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Old 05-08-2016, 09:44 AM   #1
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Water heater

Does anyone know if Escape is planning to offer a tankless water heater in the near future ?
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Old 05-09-2016, 05:35 PM   #2
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Is there such a thing as a non-electric tankless heater? If not, an electric one would only be practical when you're plugged into the grid. Or a generator.
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Old 05-09-2016, 05:37 PM   #3
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Discussions here and on FGRV reveal that a tankless water heater wastes water to get up to temperature. Not practical with a limited water supply.
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Old 05-09-2016, 05:39 PM   #4
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Is there such a thing as a non-electric tankless heater? If not, an electric one would only be practical when you're plugged into the grid. Or a generator.
We have a propane tankless water heater at our fish camp, but I don't think it would be viable in a trailer. You'd go through water fast, since there's always a run of cold water before it comes up to temperature.
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Old 05-09-2016, 08:42 PM   #5
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Thanks. Just heard that Oliver is planning on offering one soon. Just wondered how viable it would be. I know that even in a house it is not ideal. Just thought they may have worked out the bugs.
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Old 05-09-2016, 10:27 PM   #6
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Is there such a thing as a non-electric tankless heater? If not, an electric one would only be practical when you're plugged into the grid. Or a generator.
Yes, in addition to the camping heaters which are not suitable for installation in a trailer, there are at least two brands of propane-fueled tankless water heaters which install like a conventional RV water heater - one is from Atwood and intended to be a direct swap for 6-gallon conventional units.

I'm not convinced that an electric tankless heater would be adequate for showers even with shore power, if limited to 30 amp power service.
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Old 05-09-2016, 10:34 PM   #7
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Along with wasting water while they first heat, most tankless water heaters have a minimum flow. Since dry campers often try to use just a trickle of water at times to conserve, the heater never comes on. While there is that advantage that you don't have the weight of 6 gallons of water, I can't think of too many more.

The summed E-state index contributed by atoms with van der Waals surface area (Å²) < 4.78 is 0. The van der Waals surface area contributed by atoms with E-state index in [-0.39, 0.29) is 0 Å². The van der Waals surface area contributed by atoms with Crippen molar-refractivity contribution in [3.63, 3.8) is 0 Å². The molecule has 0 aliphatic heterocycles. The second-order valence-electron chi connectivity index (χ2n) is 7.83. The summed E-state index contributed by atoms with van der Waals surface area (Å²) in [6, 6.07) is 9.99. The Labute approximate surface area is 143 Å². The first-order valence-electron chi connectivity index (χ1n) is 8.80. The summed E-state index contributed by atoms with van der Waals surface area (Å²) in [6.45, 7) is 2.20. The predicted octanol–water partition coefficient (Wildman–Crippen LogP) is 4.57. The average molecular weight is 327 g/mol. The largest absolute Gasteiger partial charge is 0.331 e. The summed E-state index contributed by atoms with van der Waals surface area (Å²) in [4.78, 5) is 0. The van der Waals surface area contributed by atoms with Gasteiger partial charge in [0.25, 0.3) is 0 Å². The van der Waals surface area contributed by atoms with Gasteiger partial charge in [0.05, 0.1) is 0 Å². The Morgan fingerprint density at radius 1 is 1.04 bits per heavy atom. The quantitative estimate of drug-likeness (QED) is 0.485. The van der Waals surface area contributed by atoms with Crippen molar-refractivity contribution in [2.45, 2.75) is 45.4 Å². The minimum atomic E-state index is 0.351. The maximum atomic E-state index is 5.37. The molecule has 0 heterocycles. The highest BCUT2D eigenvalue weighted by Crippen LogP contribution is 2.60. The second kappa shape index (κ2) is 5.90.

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Old 05-09-2016, 10:37 PM   #8
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Discussions here and on FGRV reveal that a tankless water heater wastes water to get up to temperature. Not practical with a limited water supply.
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Originally Posted by santacruzer View Post
We have a propane tankless water heater at our fish camp, but I don't think it would be viable in a trailer. You'd go through water fast, since there's always a run of cold water before it comes up to temperature.
Atwood acknowledges this problem, and their solution makes sense if you must use that water heater, but with the inherent added water consumption I agree that the design is unsuitable, at least for me. From the Atwood On-Demand Water Heater installation and operation manual:
Quote:
A Note About “Navy Showers” When Dry Camping
It is recommended to take a shower just like you would at home. That is, leave the water running through the entire shower. The hot water system is designed to deliver a continuous, comfortable flow of hot water and that’s the way it works best.
Shutting off the shower with the showerhead button wastes water. Each time this is done, the showerhead “trickles”, filling the hot water line with cold water. This cold water has to be purged from the line each time the showerhead is turned back on. Tests have shown that this will not save water.
There would be less of a problem with a complete water shutoff (rather than the normal "trickle" type), but my guess is that it would still be a problem.
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Old 05-09-2016, 11:07 PM   #9
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Good to know. Thanks.
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Old 05-12-2016, 12:28 AM   #10
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Regarding other than electric tankless water heaters, Holiday House trailers, built during the early sixties in Oregon or California, employed a very effective propane heated system. It flashed up from a pilot light that had to be lit with a match each time camp was set up but it functioned flawlessly. Turning on the hot water tap released the water flow through a heat exchanger where it heated instantly in the triggered gas flame. Since it was mounted in the trailer wall immediately behind the kitchen/bathroom area the slug of cold water that preceeded the hot water was no more than that amount contained in about two feet of water supply line. Hardly noticeable while reaching for the bar of soap.
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